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Journal and News Scan

Source: Journal of the American College of Cardiology
Author(s): Zaza Samadashvili, Thoralf M. Sundt III, Andrew Wechsler, Joanna Chikwe, David H. Adams, Craig R. Smith, Desmond Jordan, Leonard Girardi, Stephen J. Lahey, Jeffrey P. Gold, Mohammed H. Ashraf, Edward L. Hannan

The authors reviewed the New York State database. Patients with single arterial grafts were compared to those with multiple arterial grafts. Propensity matching was performed based on 38 baseline characteristics. Twenty percent had multiple arterial grafting. There was no difference at one year but at seven years the multiple arterial graft group had lower mortality and a lower repeat revascularization rate.

Source: The New England Journal of Medicine
Author(s): Lars Køber, Thomas Engstrøm

Interesting viewpoint of a cardiologist on low-SYNTAX subjects.

Source: Nature Biotechnology
Author(s): Johannes Bargehr, Lay Ping Ong, Maria Colzani, Hongorzul Davaapil, Peter Hofsteen, Shiv Bhandari, Laure Gambardella, Nicolas Le Novère, Dharini Iyer, Fotios Sampaziotis, Florian Weinberger, Alessandro Bertero, Andrea Leonard, William G Bernard, Amy Martinson, Nichola Figg, Michael Regnier, Martin R Bennett, Charles E Murry, Sanjay Sinha

The growth and replication of cardiomyocytes derived from stem cells is insufficient to permit regeneration of functioning heart tissue. In this study, the authors used stem cell-derived epicardial cells to facilitate myocardial regeneration. Tissues from such stem cells enhance the structure and function of heart muscle by improving contractility, calcium handling, and myofibril structure. In a rat heart model, this intervention produced functional improvements for up to three months.

Source: JAMA Surgery
Author(s): Ice V. Limchantra, Yuman Fong, Kurt A. Melstrom

This review details the risks of surgical smoke exposure, which include lung injury and cancer. The level of risk has yet to be determined. Most operating rooms do not require smoke evacuation devices, but their use should be considered.

Source: Interactive Cardio-Vascular and Thoracic Surgery
Author(s): Amer Harky, Ciaran Grafton-Clarke, Max Hadlett, Emily Shuttleworth

In this best evidence topic paper, the authors examined outcome and safety of innominate artery cannulation versus axillary artery cannulation in thoracic aortic surgery. There were no significant differences in mortality with innominate artery cannulation compared to axillary artery cannulation. In most studies, a stroke occurred slightly less frequently in patients receiving innominate artery cannulation compared to axillary artery cannulation. The authors conclude that innominate artery cannulation is noninferior to axillary artery cannulation.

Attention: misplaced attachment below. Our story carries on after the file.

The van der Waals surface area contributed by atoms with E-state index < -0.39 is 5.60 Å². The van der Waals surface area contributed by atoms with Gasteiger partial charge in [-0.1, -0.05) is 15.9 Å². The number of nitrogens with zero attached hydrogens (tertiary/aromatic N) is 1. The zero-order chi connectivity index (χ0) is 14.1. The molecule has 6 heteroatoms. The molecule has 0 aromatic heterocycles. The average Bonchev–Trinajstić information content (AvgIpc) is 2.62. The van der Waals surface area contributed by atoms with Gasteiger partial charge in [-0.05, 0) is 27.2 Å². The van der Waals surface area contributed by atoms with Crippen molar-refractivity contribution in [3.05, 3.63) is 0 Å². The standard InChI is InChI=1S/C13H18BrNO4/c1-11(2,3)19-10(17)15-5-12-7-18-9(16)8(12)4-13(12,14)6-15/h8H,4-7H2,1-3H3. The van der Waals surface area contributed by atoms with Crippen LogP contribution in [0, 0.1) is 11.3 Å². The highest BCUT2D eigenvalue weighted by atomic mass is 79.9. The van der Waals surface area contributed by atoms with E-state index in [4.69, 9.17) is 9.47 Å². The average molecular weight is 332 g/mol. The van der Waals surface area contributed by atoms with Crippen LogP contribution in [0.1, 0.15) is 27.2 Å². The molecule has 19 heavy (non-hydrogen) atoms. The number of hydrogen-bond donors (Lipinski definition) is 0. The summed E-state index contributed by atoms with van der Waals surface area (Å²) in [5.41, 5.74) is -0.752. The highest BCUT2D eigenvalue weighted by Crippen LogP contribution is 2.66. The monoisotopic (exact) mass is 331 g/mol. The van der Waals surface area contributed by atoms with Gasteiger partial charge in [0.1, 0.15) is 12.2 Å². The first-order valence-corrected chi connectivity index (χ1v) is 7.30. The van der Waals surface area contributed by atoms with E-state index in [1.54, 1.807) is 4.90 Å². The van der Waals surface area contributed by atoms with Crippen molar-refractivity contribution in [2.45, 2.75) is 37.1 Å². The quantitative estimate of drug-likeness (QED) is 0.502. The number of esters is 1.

Source: The Annals of Thoracic Surgery
Author(s): Hayley B. Gershengorn, Hannah Wunsch, May Hua, Joseph E. Bavaria, Jacob Gutsche

Gershengorn and colleagues evaluated the incidence and safety of overnight extubation following coronary artery bypass grafting (CABG), using retrospective data from The Society of Thoracic Surgeons Adult Cardiac Surgery Database. Between 2014 and 2017, 42% of patients undergoing elective CABG had an overnight extubation, a rate that the authors report is similar to patients undergoing other cardiac procedures. For patients who had mechanical ventilation duration of six to eight hours, overnight extubation was associated with increased reintubation and longer intensive care unit stays, but less reintubation and reduced length of stay were observed for patients extubated overnight who had mechanical ventilation durations between nine and 20 hours. No difference in mortality was noted with overnight extubation, and the authors conclude that the practice is prevalent after cardiac surgery and that it is associated with little risk.

Source: JACC Cardiovascular Interventions
Author(s): Hasan Jilaihawi, Zhengang Zhao, Run Du, Cezar Staniloae, Muhamed Saric, Peter J. Neuburger, Michael Querijero, Alan Vainrib, Kazuhiro Hisamoto, Homam Ibrahim, Tara Collins, Emily Clark, Illya Pushkar, Daniel Bamira, Ricardo Benenstein, Afnan Tariq, Mathew Williams

Using an approach that minimizes valve depth relative to the membranous septum, the authors reduced the need for permanent pacemaker placement to a reliable and predictable 3% compared to the accepted standard of 10%.

Source: American Journal of Cardiovascular Drugs
Author(s): Liye Shi, Ling Chen, Guoxian Qi, Wen Tian, Shijie Zhao

An interesting meta-analysis discouraging perhaps the use of this KATP modulator, especially after surgical revascularization where optimization of serum potassium is generally sought.

Source: The Dartmouth National Implementation Science Program
Author(s): Jessica Luc

Dartmouth-Hitchcock Heart and Vascular Center, through support from the National Institutes of Health and the Cardiothoracic Surgical Trials Network, announces a call for applications for the Dartmouth National Implementation Science Program (NISP) Scholar in cardiothoracic surgery – an innovative translational research program designed to train the next generation of clinical investigators. The program can be completed during residency and particularly seeks applications from women and underrepresented minorities. More information on the program and application materials can be found at:  Applications are due by October 1, 2019.

Source: JAMA Network
Author(s): Bobak J. Mortazavi, Emily M. Bucholz, Nihar R. Desai, Chenxi Huang, Jeptha P. Curtis, Frederick A. Masoudi, Richard E. Shaw, Sahand N. Negahban, Harlan M. Krumholz

Using data from more than 3.3 million patients in the NCDR CathPCI Registry, researchers used machine learning to develop an algorithm that predicts post-PCI major bleeding with a C-statistic of 0.82.